Been to a Jewish wedding of late? If you, like me, have had the good fortune to attend one recently, surely you’ll agree that one of its most striking features is the range of sounds emanating from the bandstand, from the upbeat strains of klezmer and Israeli music to the rhythms of Motown, the twang of bluegrass and the sensuality of a Latin beat. It’s no wonder, then, that within the space of an evening, guests are just as likely to swing their hips, do-si-do and cha-cha-cha as they are to form a circle, dance the hora and hoist up the bride and groom in a chair.
Making for great fun, this exuberant mix of musical styles and dance steps also reflects the heterogeneity, the wholesale embrace of cultural synthesis, characteristic of contemporary Jewish life. But then, the musical styles and dance steps fancied by earlier generations of American Jews say as much about their culture as our choices say about ours. Whether it was Israeli line dancing in the 1990s, disco fever in the ’70s, the twist in the ’60s, or the hora and the rumba of postwar America, each generation has laid claim to a distinctive musical and kinetic identity.
Much like shards of pottery or fragments of ancient texts that help historians to reconstruct the past, the sounds and movements of yesteryear are also forms of history whose retrieval is critical to our notions of the American Jewish past. Fortunately, a number of American Jewish institutions are doing just that, by creating a kind of cultural archeology of how we once moved and made music. Thanks to the efforts of the Sound Archives of the YIVO Institute for Jewish Research, which for years now has diligently collected and preserved fragile recordings of the past, we have ample opportunity to familiarize ourselves with Yiddish comedy routines, doleful ballads, all manner of cantorial music and hymns to the power of baseball, such as “Getzel at a Baseball Game.” In addition, Living Traditions — aka Klezkamp — under the steadfast tutelage of its founder and guiding light, Henry Sapoznik, annually assembles a remarkable array of musicians and singers who teach, jam, perform and transmit the musical heritage that is klezmer. And then there’s the new record label Reboot Stereophonic, whose recent re-release of “Bongos and Bagels,” Irving Field’s 1959 smash hit album of Latin-infused Jewish tunes, reminds us of the polyphony of our musical heritage.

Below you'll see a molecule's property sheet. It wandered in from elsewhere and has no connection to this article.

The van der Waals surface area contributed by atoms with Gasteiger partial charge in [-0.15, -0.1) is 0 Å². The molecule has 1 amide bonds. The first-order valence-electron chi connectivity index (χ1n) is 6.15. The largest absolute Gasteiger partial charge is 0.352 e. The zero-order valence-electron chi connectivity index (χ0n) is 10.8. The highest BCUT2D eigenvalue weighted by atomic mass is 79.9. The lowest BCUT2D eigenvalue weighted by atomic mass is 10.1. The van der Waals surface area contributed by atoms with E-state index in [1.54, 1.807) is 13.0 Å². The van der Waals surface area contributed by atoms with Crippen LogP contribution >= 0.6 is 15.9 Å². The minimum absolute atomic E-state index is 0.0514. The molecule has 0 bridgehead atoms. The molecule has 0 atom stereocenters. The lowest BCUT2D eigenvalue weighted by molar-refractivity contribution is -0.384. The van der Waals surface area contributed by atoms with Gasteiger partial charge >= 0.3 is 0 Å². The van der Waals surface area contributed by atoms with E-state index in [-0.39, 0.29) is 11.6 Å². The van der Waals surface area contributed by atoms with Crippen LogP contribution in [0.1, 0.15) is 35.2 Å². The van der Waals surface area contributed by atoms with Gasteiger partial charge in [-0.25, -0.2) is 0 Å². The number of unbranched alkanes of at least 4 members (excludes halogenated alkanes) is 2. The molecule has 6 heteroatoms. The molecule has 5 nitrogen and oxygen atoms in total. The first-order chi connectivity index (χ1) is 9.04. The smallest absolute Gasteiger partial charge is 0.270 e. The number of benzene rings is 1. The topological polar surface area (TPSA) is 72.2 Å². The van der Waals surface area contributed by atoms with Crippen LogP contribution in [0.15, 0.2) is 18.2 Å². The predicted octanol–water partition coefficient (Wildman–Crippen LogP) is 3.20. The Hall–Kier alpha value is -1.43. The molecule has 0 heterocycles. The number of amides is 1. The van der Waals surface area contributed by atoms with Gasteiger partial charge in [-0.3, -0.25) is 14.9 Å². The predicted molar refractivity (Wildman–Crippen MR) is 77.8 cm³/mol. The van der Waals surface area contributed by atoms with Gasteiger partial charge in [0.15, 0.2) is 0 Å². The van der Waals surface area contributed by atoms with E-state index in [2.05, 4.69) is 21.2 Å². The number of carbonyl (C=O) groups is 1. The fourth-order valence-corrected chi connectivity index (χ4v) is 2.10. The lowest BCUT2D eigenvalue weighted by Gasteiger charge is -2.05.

Thanks to these recordings, we now know what our forbears listened to. But how did they come by their dance moves? By their knowledge of the rumba or, for that matter, the hora? Here, the historical record is not nearly as full as it could be: The dance history of American Jewry is still in its infancy. Yet clues abound. Some American Jews, I suspect, learned how to cut a rug by taking classes at the Arthur Murray Dance Studio, branches of which could be found in thousands of neighborhoods across the country. Others no doubt learned how to partner, how to dip and swirl and execute a neat turn or two, while on vacation in Miami Beach or up in the Catskills, where Tito Puente graced the grand ballroom of Grossinger’s hotel. For these American Jews, dancing the night away was central to their notion of leisure, as much a form of release as playing golf or lolling around the pool. What’s more, dancing the cha-cha or the rumba enlarged their sense of the world, making them feel awfully soigné. Their children, meanwhile, learned the ins and outs of square dancing or the intricacies of Israeli dancing while at summer camp, where classes in such things were built into the fabric of daily life as well as the stuff of evening entertainment. Back in the city, those American Jews lucky enough to live in New York during the 1950s and ’60s had the opportunity to take classes in and watch performances of Israeli folk dancing at the 92nd Street Y, where choreographer, performer and dance impresario Fred Berk held sway.
The appeal of Israeli folk dancing was not limited to The Big Apple or, for that matter, to American Jews. During postwar America, a time when folk dancing per se was at the peak of its popularity, Israeli dance festivals, contests and workshops attracted a diverse audience, from Mormons in the West who, as members of the Yoval Dancers, toured Israel in the early 1960s, to participants in Asheville, N.C.’s annual Mountain Dance and Folk Festival. Amid the Blue Ridge Mountains, as the Asheville Citizen reported in 1962, “there was a meeting of cultures…. Fastbeat mountain clog dancers came to see for the first time the Israeli circle folk dance, ‘Ma Navu,’ with its faint overtones of the Orient.” As the forthcoming doctoral thesis of Emily Katz, a graduate student at the Jewish Theological Seminary, makes vividly clear, there was a lot at stake in the sweeping arc of the hora and similar dances. By linking arms, forming a circle and learning the steps, Americans did more than add a new vocabulary to their repertoire of movements. They affirmed the excitement and embraced the promise that was the nascent State of Israel.
So the next time you kick up your heels at a Jewish wedding, bear in mind that dancing isn’t just a matter of giddy fun; it’s about community and history and aspiration, too.